Fold the dough in half. Turn the dough about 45 degrees and knead with your hand heels again. Continue to knead, fold and turn the dough for the required length of time or to the consistency suggested. I usually knead the dough around 5 minutes. Well-kneaded dough should feel smooth and elastic. Press your fingertip into the dough; it should spring back.
Place the dough in a lightly-oiled large bowl. Place a damp towel over the bowl and then cover with plastic wrap (the humidity in the bowl helps in the rising process). Let rise until it doubles in volume (when you can put your finger in the dough and it leaves and indentation and does not spring back out) approximately 4 to 8 hours (depending on the temperature and the starter used, the rising time can vary as much as 2 hours).
Oven Rising: Sometimes I use my oven for the rising. Turn the oven on for a minute or so, then turn it off again. This will warm the oven and make it a great environment for rising bread. If you can nott comfortably press your hand against the inside of the oven door, the oven is too hot. Let it stand open to cool a bit.
Cool or Refrigerator Rise: If I don't have the time to wait for the rise to finish or I know that I will be interrupted before the completed rise, I do a cool rise. A cool rise is when the dough is place in the refrigerator and left to rise slowly over night approximately 8 to 12 hours. I usually do this after the first rise and the dough has been shaped into a loaf.
After kneading, shape dough into a into a one-inch high circle and place on a jelly roll pan or cookie sheet that is dusted with cornmeal (I use the Silicone Baking Mats instead of cornmeal). Press sesame seeds into the surface of the dough and brush with olive oil. Cover with plastic wrap and place in a warm spot to rise until doubled in size, approximately 1 to 3 hours.
Preheat oven to 425 degrees F. After rising is completed, bake for 10 minutes. Reduce heat to 375 degrees F. and bake and additional 15 minutes or until loaf sounds hollow when tapped. (A good check is to use an instant digital thermometer to test your bread. The internal temperature should be between 200 and 210 degrees F.) Remove from oven and place the bread on a wire rack to cool.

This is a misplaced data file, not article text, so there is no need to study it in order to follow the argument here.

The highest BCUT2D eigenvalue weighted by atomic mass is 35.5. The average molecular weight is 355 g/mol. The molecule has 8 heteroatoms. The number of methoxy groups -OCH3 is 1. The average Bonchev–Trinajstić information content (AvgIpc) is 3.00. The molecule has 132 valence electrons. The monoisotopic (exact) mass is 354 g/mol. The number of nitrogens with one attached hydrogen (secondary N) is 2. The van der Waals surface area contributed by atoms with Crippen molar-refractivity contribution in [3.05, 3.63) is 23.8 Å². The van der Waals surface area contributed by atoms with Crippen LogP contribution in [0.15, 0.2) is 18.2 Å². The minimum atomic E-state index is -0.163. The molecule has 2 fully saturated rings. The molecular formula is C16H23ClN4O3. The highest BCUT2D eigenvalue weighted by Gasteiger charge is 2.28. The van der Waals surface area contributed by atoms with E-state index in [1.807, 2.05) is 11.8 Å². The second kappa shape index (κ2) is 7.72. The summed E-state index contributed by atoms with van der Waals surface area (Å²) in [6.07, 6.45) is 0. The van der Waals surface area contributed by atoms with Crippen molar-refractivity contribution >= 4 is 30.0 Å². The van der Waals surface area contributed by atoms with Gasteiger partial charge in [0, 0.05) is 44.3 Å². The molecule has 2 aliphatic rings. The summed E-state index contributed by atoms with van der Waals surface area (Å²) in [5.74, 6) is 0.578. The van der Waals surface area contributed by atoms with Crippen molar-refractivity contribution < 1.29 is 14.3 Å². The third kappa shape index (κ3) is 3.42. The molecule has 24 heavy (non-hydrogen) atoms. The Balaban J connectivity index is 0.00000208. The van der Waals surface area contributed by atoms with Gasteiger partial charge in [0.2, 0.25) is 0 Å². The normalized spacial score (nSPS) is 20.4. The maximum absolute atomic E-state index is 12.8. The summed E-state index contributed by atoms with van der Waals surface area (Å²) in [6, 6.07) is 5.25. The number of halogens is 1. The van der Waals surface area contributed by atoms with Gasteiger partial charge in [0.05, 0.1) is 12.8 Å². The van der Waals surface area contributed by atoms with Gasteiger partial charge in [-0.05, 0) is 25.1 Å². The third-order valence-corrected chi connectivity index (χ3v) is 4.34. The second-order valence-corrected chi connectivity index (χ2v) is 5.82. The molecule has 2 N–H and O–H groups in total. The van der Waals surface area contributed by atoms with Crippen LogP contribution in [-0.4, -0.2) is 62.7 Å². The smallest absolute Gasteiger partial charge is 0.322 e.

When the bread is cooked, remove from oven and place the bread on a wire cooling rack to cool. Let baked loaf cool for 30 minutes before cutting (this is because the bread is still cooking while it is cooling).
Makes 1 large round loaf.
* If you don't presently have a sourdough starter, either make your own sourdough starter or purchase Packaged Sourdough Starter Mix by mail-order.
** The thickness of your sourdough starter can determine how much flour needs to be used. If you think the dough is too moist, add additional flour (a tablespoon at a time). The same is true if the dough is looking dry and gnarly. Add warm water (a tablespoon at a time).
I get many readers asking what cooking/meat thermometer that I prefer and use in my cooking and baking. I, personally, use the Thermapen Thermometer. Originally designed for professional use, the Super-Fast Thermapen Thermometer is used by chefs all over the world. I only endorse a few products, on my web site, that I like and use regularly.
You can learn more or buy yours at: Super-Fast Thermapen Thermometer.
Did you know that the name sourdough comes from San Francisco and their famous sourdough breads? It is thought that French bakers brought sourdough techniques to Northern California during the California Gold Rush in the late 1800s. If you don’t want to make your own sourdough starter, you can buy a San Francisco sourdough starter from Amazon.